When you try to describe this book to someone you realise the ambition of Georges Perec. He describes a Parisian apartment block and then goes through it room by room describing the notable features and objects and telling the stories of those who lived in the rooms both past and present. At points he goes off on long interesting tangents and at others he concentrates of a developing story that concludes the book. In between he redefines the reading experience with lists of the tales that feature in the book as well as illustrations of the words that occasionally pop up on books and papers in the apartment.
There is no chance that this review can do the book justice, not because it is some work of genius that is above criticism, but because it is in place indefinable and as a result you might be able to pin down one part that works or doesn’t work but there are 100 other parts that are different.
There are several different things going on here with a story of the puzzle maker and the puzzle solver with Winckler and Bartlebooth; a comment on the state of Paris by the way the building is threatened by destruction; along with that there are lots of different stories, some short and some long, about the people who live in the flats. But at the end he manages to compress it all into seconds and that is one of the most powerful moments of the book, when you realise that all of these observations have been made without time passing more than a fraction of a few seconds. But the story that you are left with is one of a rich Englishman Bartlebooth who spends ten years learning how to paint watercolours, twenty years painting 500 different ports and then sending them back for Winckler to make into 750-piece jigsaw puzzles. Bartlebooth then solves the puzzles at a rate of one a fortnight and sends them back to where they were created and they are dipped into the water and the blank sheet of paper is sent back to him – a pointless life’s work but one that is completely harmless. But in the end it is made hazardous by the interest from the media, the personal cost to Bartlebooth with blindness and the almost bitter battle he plays out against Winckler who puts traps into the puzzles with the way he shapes the pieces. There are a hundred plus stories that run alongside this one but ultimately it is the Bartlebooth story you remember and it is with his death that the book concludes.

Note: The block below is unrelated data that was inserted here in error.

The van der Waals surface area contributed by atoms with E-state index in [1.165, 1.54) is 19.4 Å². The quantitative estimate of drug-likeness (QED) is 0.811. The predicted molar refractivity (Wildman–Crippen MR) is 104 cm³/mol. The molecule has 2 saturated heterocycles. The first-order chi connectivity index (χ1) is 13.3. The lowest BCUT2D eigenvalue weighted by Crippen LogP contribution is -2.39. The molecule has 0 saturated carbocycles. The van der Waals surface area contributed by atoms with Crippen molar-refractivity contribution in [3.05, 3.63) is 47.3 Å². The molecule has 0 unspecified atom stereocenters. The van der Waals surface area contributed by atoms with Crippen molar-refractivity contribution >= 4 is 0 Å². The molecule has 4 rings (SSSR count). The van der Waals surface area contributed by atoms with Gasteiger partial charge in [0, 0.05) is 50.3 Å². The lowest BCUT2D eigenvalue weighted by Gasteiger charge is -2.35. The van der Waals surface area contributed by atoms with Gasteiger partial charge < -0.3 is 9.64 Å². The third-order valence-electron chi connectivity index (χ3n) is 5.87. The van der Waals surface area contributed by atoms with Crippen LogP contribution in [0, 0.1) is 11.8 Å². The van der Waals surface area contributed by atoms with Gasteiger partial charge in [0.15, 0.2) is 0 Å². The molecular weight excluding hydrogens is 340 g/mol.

IS it well written?
You will probably struggle to find a book that is similar to this in ambition and style. It is brilliant at weaving a web that maintains the interest and continues to show what life is like in Paris and how it has changed. In a way this is a psychological battle over a jigsaw, a social history of Paris and a series of tales that are of differing interest. But it is never dull and you have to credit Perec with a style that keeps it going. Part of the reason it does keep going is because unlike Proust, who is equally ambitions in using objects to describe an era or a person, Perec reels off long lists of paintings and books but in a very detached way that allows the reader to walk through the apartment block almost like a museum or in some ways as a ghost travelling between the past and the present.
Should it be read?
This should be tackled by anyone who wants to see what French literature had to say for itself in the 1960s and 70s. There is a hint of the heavy war time legacy with a couple of characters having wartime obsessions but most of the book illustrates a society that is class ridden, based on money as well as heritage, and although living in a community still deeply individualistic. From a budding writer point of view it shows how far you can push a style, from a reader’s point of view makes you dwell on the thin line between a tale and real experience and from a sociologist point of view provides a great idea of the differences between people living all within a few metres of each other.
A society is shown through the world of an apartment block with the puzzle of life never quite being solved
Version read – Harvill paperback